Strengths and limitations

The primary strength of our review was the inclusion of training effect as a moderator for HbA1c as this has not been previously investigated. Further, only studies which clearly used an RCT design were included in this systematic review and meta-analysis. Limitations of this body of literature include the difficulty in generalizing the contribution of the training effect given the relatively small number of studies included in the moderator analysis. In addition, due to the lack of studies reporting on changes in lean tissue, the present study did not include measures of hypertrophy (ie, changes in lean tissue). As such, it is unclear whether the training effect is a function of increased muscle mass. Future studies are recommended to investigate the impact of hypertrophy on HbA1c. It should be noted that while this study investigated the impact of RT on HbA1c only, there are several other important measures of glycemic control and insulin resistance (eg, fasting blood glucose, plasma insulin, homeostasis model assessment - insulin resistance). There is also potential for the results of this study to be affected by multiple biases. For instance, the majority of studies used per-protocol analyses rather than intention-to-treat analyses. In addition, it may be that studies which fail to reach statistical and/or clinical significance may not be published, either due to authors’ choice of not attempting to publish or journals not accepting the article for publication. As such, the findings from our meta-analysis should be interpreted with caution.


This systematic review and meta-analysis provides further evidence that RT is an effective strategy in reducing HbA1c in adults with T2DM. Importantly, our review found that RT interventions that have a larger effect on muscular strength are more effective in reducing HbA1c than interventions producing a medium or small effect. It is therefore recommended that future studies targeting RT and its effect on HbA1c measure muscular strength as an outcome.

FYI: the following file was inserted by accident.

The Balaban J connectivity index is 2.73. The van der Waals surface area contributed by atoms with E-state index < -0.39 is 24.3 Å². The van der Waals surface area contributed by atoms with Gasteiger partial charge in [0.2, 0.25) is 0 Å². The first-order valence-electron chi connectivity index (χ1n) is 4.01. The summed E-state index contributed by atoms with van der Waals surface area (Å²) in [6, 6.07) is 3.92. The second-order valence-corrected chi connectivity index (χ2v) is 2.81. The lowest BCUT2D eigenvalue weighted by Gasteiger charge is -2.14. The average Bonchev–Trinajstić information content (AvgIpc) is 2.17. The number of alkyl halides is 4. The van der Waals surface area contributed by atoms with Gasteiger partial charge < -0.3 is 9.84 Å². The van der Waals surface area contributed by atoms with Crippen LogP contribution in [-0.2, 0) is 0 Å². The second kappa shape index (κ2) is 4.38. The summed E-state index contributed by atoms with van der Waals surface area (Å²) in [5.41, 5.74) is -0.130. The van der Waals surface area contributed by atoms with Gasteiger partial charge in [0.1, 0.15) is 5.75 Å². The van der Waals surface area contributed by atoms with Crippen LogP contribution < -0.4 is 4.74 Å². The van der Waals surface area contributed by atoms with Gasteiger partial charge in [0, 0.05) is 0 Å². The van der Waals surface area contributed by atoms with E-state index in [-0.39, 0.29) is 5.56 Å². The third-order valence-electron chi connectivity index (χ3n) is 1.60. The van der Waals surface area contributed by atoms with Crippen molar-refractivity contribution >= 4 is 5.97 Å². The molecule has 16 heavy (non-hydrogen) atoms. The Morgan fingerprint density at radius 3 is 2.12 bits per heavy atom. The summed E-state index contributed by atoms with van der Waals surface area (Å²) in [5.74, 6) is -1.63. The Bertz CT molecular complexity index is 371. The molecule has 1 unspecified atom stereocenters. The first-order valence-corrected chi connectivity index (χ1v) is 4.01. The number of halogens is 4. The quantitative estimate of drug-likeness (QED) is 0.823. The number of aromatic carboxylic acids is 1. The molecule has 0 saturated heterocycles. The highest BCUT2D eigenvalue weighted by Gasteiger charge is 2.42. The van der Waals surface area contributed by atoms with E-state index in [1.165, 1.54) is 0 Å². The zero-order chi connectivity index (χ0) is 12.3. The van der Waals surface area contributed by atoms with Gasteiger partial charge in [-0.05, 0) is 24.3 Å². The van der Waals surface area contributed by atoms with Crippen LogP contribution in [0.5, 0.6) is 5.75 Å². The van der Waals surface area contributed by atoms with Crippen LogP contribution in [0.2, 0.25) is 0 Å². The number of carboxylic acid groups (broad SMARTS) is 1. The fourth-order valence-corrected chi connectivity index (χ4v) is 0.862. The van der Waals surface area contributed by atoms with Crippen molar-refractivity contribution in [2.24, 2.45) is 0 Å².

Supplemental material

- was missing one date (to replace Supplemental_Material_Tables

Data availability statement

Data are available upon reasonable request.

Ethics statements

Patient consent for publication

Ethics approval

This study does not involve human participants.


Supplementary materials


  • Contributors RCP, AKJ, LXC and MJD conceptualized the research aims and designed the research protocol. AKJ and LXC contributed to data collection and writing the first draft of the manuscript. DRL performed the meta-analyses and AKJ and DRL contributed to data interpretation. RCP, MJD and DRL contributed to the critical revision of the manuscript. All authors read and approved the final manuscript. RCP is the guarantor of the work and, as such, had full access to all the data in the study and takes responsibility for the integrity of the data and the accuracy of the data analysis.

  • Funding MJD is supported by a Career Development Fellowship (APP1141606) from the National Health and Medical Research Council. DRL is supported by a Senior Research Fellowship (grant number: APP1154507) from the National Health and Medical Research Council of Australia.

  • Competing interests None declared.

  • Provenance and peer review Not commissioned; externally peer reviewed.

  • Supplemental material This content has been supplied by the author(s). It has not been vetted by BMJ Publishing Group Limited (BMJ) and may not have been peer-reviewed. Any opinions or recommendations discussed are solely those of the author(s) and are not endorsed by BMJ. BMJ disclaims all liability and responsibility arising from any reliance placed on the content. Where the content includes any translated material, BMJ does not warrant the accuracy and reliability of the translations (including but not limited to local regulations, clinical guidelines, terminology, drug names and drug dosages), and is not responsible for any error and/or omissions arising from translation and adaptation or otherwise.